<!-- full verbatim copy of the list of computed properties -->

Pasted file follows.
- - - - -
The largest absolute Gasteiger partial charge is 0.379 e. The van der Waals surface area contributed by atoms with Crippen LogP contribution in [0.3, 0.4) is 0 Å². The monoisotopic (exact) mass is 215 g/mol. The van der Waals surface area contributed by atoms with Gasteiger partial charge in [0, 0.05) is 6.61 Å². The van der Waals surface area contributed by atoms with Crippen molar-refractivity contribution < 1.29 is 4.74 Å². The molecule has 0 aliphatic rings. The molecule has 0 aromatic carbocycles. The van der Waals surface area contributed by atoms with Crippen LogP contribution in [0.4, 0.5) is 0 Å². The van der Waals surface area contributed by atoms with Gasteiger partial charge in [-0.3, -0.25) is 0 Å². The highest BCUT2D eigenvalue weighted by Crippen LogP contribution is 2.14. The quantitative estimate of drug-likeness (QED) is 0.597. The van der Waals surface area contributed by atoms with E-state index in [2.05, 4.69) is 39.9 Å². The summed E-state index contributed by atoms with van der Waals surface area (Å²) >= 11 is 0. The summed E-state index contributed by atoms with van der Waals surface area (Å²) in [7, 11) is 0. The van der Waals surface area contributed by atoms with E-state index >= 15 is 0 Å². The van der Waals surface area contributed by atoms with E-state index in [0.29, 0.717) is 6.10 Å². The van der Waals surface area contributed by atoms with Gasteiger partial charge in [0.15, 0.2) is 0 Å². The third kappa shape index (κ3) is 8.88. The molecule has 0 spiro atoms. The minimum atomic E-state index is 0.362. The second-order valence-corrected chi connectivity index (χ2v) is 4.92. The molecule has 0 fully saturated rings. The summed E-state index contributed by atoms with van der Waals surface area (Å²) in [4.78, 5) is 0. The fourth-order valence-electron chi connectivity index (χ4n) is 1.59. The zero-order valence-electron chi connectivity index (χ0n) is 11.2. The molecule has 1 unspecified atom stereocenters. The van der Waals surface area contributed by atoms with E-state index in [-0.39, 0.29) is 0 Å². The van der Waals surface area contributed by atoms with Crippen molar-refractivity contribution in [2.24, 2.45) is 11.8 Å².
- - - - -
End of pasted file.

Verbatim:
The largest absolute Gasteiger partial charge is 0.379 e. The van der Waals surface area contributed by atoms with Crippen LogP contribution in [0.3, 0.4) is 0 Å². The monoisotopic (exact) mass is 215 g/mol. The van der Waals surface area contributed by atoms with Gasteiger partial charge in [0, 0.05) is 6.61 Å². The van der Waals surface area contributed by atoms with Crippen molar-refractivity contribution < 1.29 is 4.74 Å². The molecule has 0 aliphatic rings. The molecule has 0 aromatic carbocycles. The van der Waals surface area contributed by atoms with Crippen LogP contribution in [0.4, 0.5) is 0 Å². The van der Waals surface area contributed by atoms with Gasteiger partial charge in [-0.3, -0.25) is 0 Å². The highest BCUT2D eigenvalue weighted by Crippen LogP contribution is 2.14. The quantitative estimate of drug-likeness (QED) is 0.597. The van der Waals surface area contributed by atoms with E-state index in [2.05, 4.69) is 39.9 Å². The summed E-state index contributed by atoms with van der Waals surface area (Å²) >= 11 is 0. The summed E-state index contributed by atoms with van der Waals surface area (Å²) in [7, 11) is 0. The van der Waals surface area contributed by atoms with E-state index >= 15 is 0 Å². The van der Waals surface area contributed by atoms with E-state index in [0.29, 0.717) is 6.10 Å². The van der Waals surface area contributed by atoms with Gasteiger partial charge in [0.15, 0.2) is 0 Å². The third kappa shape index (κ3) is 8.88. The molecule has 0 spiro atoms. The minimum atomic E-state index is 0.362. The second-order valence-corrected chi connectivity index (χ2v) is 4.92. The molecule has 0 fully saturated rings. The summed E-state index contributed by atoms with van der Waals surface area (Å²) in [4.78, 5) is 0. The fourth-order valence-electron chi connectivity index (χ4n) is 1.59. The zero-order valence-electron chi connectivity index (χ0n) is 11.2. The molecule has 1 unspecified atom stereocenters. The van der Waals surface area contributed by atoms with E-state index in [-0.39, 0.29) is 0 Å². The van der Waals surface area contributed by atoms with Crippen molar-refractivity contribution in [2.24, 2.45) is 11.8 Å².